With staff sickness absences costing the economy around £15bn annually, the 8 September saw the official launch of the Fit For Work scheme. The government-led programme is designed to provide employers with support when it comes to employee illness and sick pay.
Fitness is a huge industry at present, which was demonstrated with wearable activity firm Fitbit boasting a 253 per cent sales growth in August, while private equity firm Livingbridge sold its stake in sports apparel firm inov-8 that same month after the business grew twofold.
With these developments and more, the 9 September marks National Fitness Day – “the most active day of the year” – which was created by health body ukactive.
The organisation has found that 51 per cent of British adults believe its more important to live a healthy lifestyle than they did a year ago, suggesting the industry is only set to continue growing further still.
The day of activity itself has seen more than 2,000 health clubs across the country deliver more than 10,000 classes, including boot camps, spinning and more, for members and non-members alike. Additionally, some 780 primary schools have also taken part with special events to combat childhood obesity.
— PublicHealthEngland (@PHE_uk) September 9, 2015
“National Fitness Day is a chance for everyone, no matter how fit they are, to try something new and get the activity bug,” said Baroness Tanni Grey-Thomson, chair of ukactive.
“Being physically active is a great way to have fun, make friends and feel good about yourself. But it’s also one of the most important ways we can look after our long-term health, helping to cut your risk of developing a range of conditions from dementia to cancer.”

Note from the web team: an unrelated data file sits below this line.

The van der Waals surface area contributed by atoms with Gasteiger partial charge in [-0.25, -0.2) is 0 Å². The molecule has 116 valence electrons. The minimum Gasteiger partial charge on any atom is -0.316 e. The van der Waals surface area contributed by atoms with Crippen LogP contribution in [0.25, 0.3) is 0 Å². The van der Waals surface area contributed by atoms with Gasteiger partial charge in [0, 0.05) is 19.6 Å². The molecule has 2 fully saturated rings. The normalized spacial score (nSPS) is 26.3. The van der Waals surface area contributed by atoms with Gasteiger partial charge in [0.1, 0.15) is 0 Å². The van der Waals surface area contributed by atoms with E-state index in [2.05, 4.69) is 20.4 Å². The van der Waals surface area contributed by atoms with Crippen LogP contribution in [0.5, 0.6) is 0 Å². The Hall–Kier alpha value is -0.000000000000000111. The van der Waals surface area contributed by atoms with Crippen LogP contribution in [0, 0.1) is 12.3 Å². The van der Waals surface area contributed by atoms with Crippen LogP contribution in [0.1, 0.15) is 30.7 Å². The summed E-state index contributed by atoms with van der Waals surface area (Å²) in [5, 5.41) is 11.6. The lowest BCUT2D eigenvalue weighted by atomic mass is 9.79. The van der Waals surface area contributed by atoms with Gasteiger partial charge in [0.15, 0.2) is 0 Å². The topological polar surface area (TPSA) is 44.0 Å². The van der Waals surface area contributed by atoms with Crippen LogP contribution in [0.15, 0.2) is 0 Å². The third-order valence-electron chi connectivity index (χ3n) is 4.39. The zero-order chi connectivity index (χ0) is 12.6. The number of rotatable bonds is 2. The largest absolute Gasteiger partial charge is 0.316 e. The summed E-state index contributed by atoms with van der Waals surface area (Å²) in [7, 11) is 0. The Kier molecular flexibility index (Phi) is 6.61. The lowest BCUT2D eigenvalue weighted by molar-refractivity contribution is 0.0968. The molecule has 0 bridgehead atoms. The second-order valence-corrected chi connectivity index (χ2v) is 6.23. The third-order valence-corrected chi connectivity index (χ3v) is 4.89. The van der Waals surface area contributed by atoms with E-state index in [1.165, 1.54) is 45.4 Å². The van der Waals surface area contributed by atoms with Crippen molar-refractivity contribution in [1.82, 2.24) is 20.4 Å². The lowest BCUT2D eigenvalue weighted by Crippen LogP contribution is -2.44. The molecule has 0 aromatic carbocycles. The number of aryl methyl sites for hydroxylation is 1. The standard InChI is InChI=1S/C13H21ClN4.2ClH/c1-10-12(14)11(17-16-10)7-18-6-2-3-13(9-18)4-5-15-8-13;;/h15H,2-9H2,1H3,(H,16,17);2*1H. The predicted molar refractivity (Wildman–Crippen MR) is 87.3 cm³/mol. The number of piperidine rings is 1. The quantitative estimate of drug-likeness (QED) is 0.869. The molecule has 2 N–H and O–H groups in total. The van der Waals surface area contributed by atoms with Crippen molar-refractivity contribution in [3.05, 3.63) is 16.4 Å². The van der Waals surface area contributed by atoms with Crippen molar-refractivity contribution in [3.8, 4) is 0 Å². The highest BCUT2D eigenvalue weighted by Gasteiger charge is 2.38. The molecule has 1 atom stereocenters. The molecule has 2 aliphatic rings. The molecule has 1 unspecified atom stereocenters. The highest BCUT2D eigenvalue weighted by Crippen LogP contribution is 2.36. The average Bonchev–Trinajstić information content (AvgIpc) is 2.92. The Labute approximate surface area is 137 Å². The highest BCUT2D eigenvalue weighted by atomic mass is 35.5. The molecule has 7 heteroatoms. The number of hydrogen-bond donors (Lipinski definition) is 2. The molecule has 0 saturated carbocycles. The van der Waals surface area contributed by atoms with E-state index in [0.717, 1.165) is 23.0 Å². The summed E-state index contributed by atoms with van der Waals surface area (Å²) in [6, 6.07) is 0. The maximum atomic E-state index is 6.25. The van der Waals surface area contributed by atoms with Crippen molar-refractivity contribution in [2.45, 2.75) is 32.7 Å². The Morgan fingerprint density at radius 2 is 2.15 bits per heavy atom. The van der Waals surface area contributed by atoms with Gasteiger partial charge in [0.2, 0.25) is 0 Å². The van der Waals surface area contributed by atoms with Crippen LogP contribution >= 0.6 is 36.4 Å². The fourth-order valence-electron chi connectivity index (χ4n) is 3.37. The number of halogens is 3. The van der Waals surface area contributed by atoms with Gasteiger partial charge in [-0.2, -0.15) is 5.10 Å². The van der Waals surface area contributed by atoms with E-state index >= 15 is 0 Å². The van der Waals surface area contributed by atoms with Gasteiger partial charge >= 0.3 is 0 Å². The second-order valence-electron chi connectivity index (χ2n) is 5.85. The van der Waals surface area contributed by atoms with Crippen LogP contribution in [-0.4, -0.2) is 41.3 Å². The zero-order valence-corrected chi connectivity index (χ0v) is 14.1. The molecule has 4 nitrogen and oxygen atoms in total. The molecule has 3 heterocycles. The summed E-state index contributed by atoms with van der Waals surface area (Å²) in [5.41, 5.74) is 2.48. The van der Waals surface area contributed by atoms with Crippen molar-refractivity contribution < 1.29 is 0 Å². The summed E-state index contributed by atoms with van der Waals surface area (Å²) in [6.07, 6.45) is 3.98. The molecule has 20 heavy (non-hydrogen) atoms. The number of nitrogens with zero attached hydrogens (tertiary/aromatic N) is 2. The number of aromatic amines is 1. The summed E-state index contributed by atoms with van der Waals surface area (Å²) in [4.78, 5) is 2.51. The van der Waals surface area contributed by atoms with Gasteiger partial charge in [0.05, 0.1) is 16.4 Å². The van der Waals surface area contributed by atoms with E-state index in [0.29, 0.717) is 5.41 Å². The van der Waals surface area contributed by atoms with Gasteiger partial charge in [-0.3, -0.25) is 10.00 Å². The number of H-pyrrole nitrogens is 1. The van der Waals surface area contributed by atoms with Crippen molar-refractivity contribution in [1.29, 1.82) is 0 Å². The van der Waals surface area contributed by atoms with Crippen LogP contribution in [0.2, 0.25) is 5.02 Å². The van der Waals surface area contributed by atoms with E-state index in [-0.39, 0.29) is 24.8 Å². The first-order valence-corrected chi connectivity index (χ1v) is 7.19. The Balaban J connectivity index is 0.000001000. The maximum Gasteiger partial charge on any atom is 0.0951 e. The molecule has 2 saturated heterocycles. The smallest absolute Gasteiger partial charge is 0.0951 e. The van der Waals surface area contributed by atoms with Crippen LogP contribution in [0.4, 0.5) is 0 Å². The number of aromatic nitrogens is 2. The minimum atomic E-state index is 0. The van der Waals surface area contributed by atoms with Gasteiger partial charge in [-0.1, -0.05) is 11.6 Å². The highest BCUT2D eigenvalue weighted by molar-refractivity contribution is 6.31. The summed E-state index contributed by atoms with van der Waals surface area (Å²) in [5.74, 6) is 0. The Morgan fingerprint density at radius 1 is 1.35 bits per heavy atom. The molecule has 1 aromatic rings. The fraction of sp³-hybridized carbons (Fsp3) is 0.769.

Video streaming site Netflix, known to induce binge-watching among its customers, chose a tongue-in-cheek approach to promoting the cause.
Marathoning counts, right? #NationalFitnessDay
— Netflix UK & Ireland (@NetflixUK) September 9, 2015
Meanwhile, the likes of Fitness First and LA Fitness opened their doors to provide free sessions, with ex-footballer Stan Collymore getting involved with the promotions.
— Stan Collymore (@StanCollymore) September 9, 2015
London’s mayor Boris Johnson has also been among the public faces encouraging activity among Brits – but not everyone was impressed by his antics…
Hey @MayorofLondon how about you stop your PR stunt horseshit and do something for housing in London? Helping your posh friends must stop.
— Pierre K. (@PeKirry) September 9, 2015
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